This double album is made up of castoffs from three aborted records, but Prince being Prince, a collection of odds and sods turned out to be a masterpiece and one of the 80s’ greatest LPs. As usual, Prince not only sings but plays many of the instruments, including programming the drum machines and samplers that play such a huge role in the record’s sound. On CD, it’s not widely regarded as the best-mastered of Prince’s records, but audiophiles should do their best to seek out the superb Japanese SHM-CD version (or the vinyl).

Standout tracks: “Sign ‘o the Times”, “U Got The Look”, “If I Was Your Girlfriend”

The Congos – Heart Of The Congos (1977)

Few producers have been so innovative and influential as Lee ‘Scratch’ Perry, and The Congos’ 1977 debut is without doubt his most consistently brilliant piece of work. Recorded at Perry’s Black Ark studio in Kingston, Jamaica, it’s a mind-altering blend of reverb-heavy rhythms laid down by the studio’s house band The Upsetters plus the perfectly matched harmonies of its three vocalists: tenor ‘Ashanti’ Roy Johnson, falsetto Cedric Myton and baritone Watty Burnett. Somehow, Perry recorded it on an ageing four-track, but you’d never know it from the lush “Fisherman” or “Open Up The Gate”, with the producer using found sounds and a battery of tricks to create the effect he was after. Roots reggae at its finest. [MM]

Standout tracks: “Open Up The Gate”, “Fisherman”

Pink Floyd: Wish You Were Here (1975)

Pink Floyd is probably regarded as the archetypal band for audiophiles: prog rock giants serving up complex and immaculately produced albums full of lengthy songs. And never more so than on Wish You Were Here, an album that features only five tracks but runs well over 40 minutes. The whole album is essentially a tribute to Floyd’s founding member and creative tinderbox Syd Barrett, whose heavy use of psychedelic drugs had led to him stepping away from the band and society in general. Even if noodly prog isn’t your thing, it’s an album that will give your speakers or headphones a full body workout.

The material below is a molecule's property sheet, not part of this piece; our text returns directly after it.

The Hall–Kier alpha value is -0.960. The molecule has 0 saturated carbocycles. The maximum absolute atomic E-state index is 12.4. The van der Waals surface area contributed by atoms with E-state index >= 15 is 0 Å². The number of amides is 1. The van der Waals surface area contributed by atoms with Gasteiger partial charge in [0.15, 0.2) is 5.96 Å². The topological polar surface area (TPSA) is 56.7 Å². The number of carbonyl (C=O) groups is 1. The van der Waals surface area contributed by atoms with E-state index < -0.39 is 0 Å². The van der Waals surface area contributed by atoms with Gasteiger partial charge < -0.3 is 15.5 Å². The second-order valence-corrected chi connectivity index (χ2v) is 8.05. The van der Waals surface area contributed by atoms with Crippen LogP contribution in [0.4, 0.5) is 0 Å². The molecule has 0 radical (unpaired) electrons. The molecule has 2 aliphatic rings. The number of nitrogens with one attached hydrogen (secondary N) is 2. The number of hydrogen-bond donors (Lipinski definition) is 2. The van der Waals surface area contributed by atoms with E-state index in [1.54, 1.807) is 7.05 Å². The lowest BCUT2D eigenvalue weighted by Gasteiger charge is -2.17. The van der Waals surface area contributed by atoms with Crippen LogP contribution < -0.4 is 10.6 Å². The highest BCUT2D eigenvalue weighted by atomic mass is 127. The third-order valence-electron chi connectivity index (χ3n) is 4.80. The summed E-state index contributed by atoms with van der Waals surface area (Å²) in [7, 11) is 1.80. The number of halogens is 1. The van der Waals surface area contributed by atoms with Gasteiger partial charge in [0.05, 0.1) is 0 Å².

Standout tracks: “Shine On You Crazy Diamond”, “Wish You Were Here”

Jeff Buckley: Grace (1994)

David Bowie considers Grace to be the greatest album ever made, and while we won’t go that far it’s hard to see it as anything other than an excellent record from a singer-songwriter at the peak of his powers: his tenor voice is faultless and the songs, whether his own or covers, are memorable. It’s a beautifully well recorded album too: play it on decent equipment and Buckley could almost be singing in your living room.

Standout tracks: “Hallelujah”, “Last Goodbye”, “Lover, You Should’ve Come Over”

Michael Jackson: Thriller (1982)

Thriller’s cultural and commercial significance is well documented, but Michael Jackson’s masterpiece is also one of the best-recorded and most immaculately produced albums of the 1980s. Producer Quincy Jones and Jackson enjoyed (or perhaps endured) a strained relationship during the making of Thriller, and every track was painstakingly remixed (a week was spent on each song) because neither was happy with the initial recordings. The hard work resulted in a record that blended disco, soul, rock and R&B and a template that would inform pop music for the next 20-plus years. Oh, and it's comfortably the best-selling album of all time.

Standout tracks: “Billie Jean”, “Beat It”, “Wanna Be Startin’ Somethin’”

Massive Attack: Mezzanine (1998)

Trip hop pioneers Massive Attack had already established themselves as Britain’s best-known proponents of what the Americans call “electronica” when they dropped Mezzanine, initially as a legal MP3 download on their website (they were among the first major acts to embrace digital distribution) and later as a physical release. Despite the Bristol trio apparently hating each other’s guts during the making of the album it’s a prime example of a record which uses ambient sounds to create rich texture, depth and atmosphere. The trade-off is perhaps a lack the hookier songs that loomed large on previous Massive Attack albums, but when a new direction results in songs like “Teardrop”, we’re definitely on board. An LP you should play loud on headphones on dark, moody nights.

Standout tracks: “Teardrop”, “Angel”, “Inertia Creeps”